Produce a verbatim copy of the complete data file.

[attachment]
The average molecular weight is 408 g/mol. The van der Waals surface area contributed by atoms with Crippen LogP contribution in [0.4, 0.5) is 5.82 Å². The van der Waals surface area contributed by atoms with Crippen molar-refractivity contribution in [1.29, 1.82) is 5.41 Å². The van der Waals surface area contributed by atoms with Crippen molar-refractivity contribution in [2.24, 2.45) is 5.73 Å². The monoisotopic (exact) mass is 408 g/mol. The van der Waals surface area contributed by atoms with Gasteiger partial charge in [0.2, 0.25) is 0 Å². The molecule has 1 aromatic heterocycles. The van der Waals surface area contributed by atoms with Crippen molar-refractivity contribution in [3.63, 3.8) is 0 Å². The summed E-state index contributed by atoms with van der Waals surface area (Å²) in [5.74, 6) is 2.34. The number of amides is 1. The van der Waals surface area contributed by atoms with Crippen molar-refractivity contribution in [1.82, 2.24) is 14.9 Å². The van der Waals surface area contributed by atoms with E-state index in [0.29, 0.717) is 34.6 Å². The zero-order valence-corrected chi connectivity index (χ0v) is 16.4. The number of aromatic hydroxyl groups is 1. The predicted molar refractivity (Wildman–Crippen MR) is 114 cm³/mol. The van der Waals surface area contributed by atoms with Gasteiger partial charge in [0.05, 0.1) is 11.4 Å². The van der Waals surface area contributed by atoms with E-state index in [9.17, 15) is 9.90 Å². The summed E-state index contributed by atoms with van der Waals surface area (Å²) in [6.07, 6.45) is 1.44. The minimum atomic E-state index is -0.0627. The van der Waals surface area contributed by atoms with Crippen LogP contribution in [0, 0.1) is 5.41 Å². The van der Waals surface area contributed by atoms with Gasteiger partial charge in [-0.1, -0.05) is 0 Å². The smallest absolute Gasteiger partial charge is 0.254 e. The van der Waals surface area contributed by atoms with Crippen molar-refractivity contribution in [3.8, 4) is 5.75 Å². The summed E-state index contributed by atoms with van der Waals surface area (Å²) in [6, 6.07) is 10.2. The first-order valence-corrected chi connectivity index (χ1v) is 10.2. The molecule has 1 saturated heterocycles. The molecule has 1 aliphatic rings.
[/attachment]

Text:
The average molecular weight is 408 g/mol. The van der Waals surface area contributed by atoms with Crippen LogP contribution in [0.4, 0.5) is 5.82 Å². The van der Waals surface area contributed by atoms with Crippen molar-refractivity contribution in [1.29, 1.82) is 5.41 Å². The van der Waals surface area contributed by atoms with Crippen molar-refractivity contribution in [2.24, 2.45) is 5.73 Å². The monoisotopic (exact) mass is 408 g/mol. The van der Waals surface area contributed by atoms with Gasteiger partial charge in [0.2, 0.25) is 0 Å². The molecule has 1 aromatic heterocycles. The van der Waals surface area contributed by atoms with Crippen molar-refractivity contribution in [3.63, 3.8) is 0 Å². The summed E-state index contributed by atoms with van der Waals surface area (Å²) in [5.74, 6) is 2.34. The number of amides is 1. The van der Waals surface area contributed by atoms with Crippen molar-refractivity contribution in [1.82, 2.24) is 14.9 Å². The van der Waals surface area contributed by atoms with E-state index in [0.29, 0.717) is 34.6 Å². The zero-order valence-corrected chi connectivity index (χ0v) is 16.4. The number of aromatic hydroxyl groups is 1. The predicted molar refractivity (Wildman–Crippen MR) is 114 cm³/mol. The van der Waals surface area contributed by atoms with Gasteiger partial charge in [0.05, 0.1) is 11.4 Å². The van der Waals surface area contributed by atoms with E-state index in [9.17, 15) is 9.90 Å². The summed E-state index contributed by atoms with van der Waals surface area (Å²) in [6.07, 6.45) is 1.44. The minimum atomic E-state index is -0.0627. The van der Waals surface area contributed by atoms with Crippen LogP contribution in [0, 0.1) is 5.41 Å². The van der Waals surface area contributed by atoms with Gasteiger partial charge in [-0.1, -0.05) is 0 Å². The smallest absolute Gasteiger partial charge is 0.254 e. The van der Waals surface area contributed by atoms with Crippen molar-refractivity contribution in [3.8, 4) is 5.75 Å². The summed E-state index contributed by atoms with van der Waals surface area (Å²) in [6, 6.07) is 10.2. The first-order valence-corrected chi connectivity index (χ1v) is 10.2. The molecule has 1 saturated heterocycles. The molecule has 1 aliphatic rings.